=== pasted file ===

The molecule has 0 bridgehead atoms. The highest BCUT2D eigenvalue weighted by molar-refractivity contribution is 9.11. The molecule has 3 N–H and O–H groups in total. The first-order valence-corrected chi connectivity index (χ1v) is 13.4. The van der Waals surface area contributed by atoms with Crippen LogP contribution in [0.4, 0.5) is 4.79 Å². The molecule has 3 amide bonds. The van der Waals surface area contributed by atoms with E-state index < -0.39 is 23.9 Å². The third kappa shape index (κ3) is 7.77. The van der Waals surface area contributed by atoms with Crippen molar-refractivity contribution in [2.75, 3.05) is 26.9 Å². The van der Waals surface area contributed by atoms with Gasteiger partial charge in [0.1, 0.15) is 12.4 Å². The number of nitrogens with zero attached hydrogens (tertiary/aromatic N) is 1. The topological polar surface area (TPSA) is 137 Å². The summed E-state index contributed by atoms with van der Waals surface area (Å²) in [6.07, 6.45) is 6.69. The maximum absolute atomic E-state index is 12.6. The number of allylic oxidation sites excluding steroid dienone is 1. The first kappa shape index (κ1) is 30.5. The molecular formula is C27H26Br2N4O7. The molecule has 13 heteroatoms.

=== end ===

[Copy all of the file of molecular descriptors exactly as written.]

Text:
The molecule has 0 bridgehead atoms. The highest BCUT2D eigenvalue weighted by molar-refractivity contribution is 9.11. The molecule has 3 N–H and O–H groups in total. The first-order valence-corrected chi connectivity index (χ1v) is 13.4. The van der Waals surface area contributed by atoms with Crippen LogP contribution in [0.4, 0.5) is 4.79 Å². The molecule has 3 amide bonds. The van der Waals surface area contributed by atoms with E-state index < -0.39 is 23.9 Å². The third kappa shape index (κ3) is 7.77. The van der Waals surface area contributed by atoms with Crippen molar-refractivity contribution in [2.75, 3.05) is 26.9 Å². The van der Waals surface area contributed by atoms with Gasteiger partial charge in [0.1, 0.15) is 12.4 Å². The number of nitrogens with zero attached hydrogens (tertiary/aromatic N) is 1. The topological polar surface area (TPSA) is 137 Å². The summed E-state index contributed by atoms with van der Waals surface area (Å²) in [6.07, 6.45) is 6.69. The maximum absolute atomic E-state index is 12.6. The number of allylic oxidation sites excluding steroid dienone is 1. The first kappa shape index (κ1) is 30.5. The molecular formula is C27H26Br2N4O7. The molecule has 13 heteroatoms.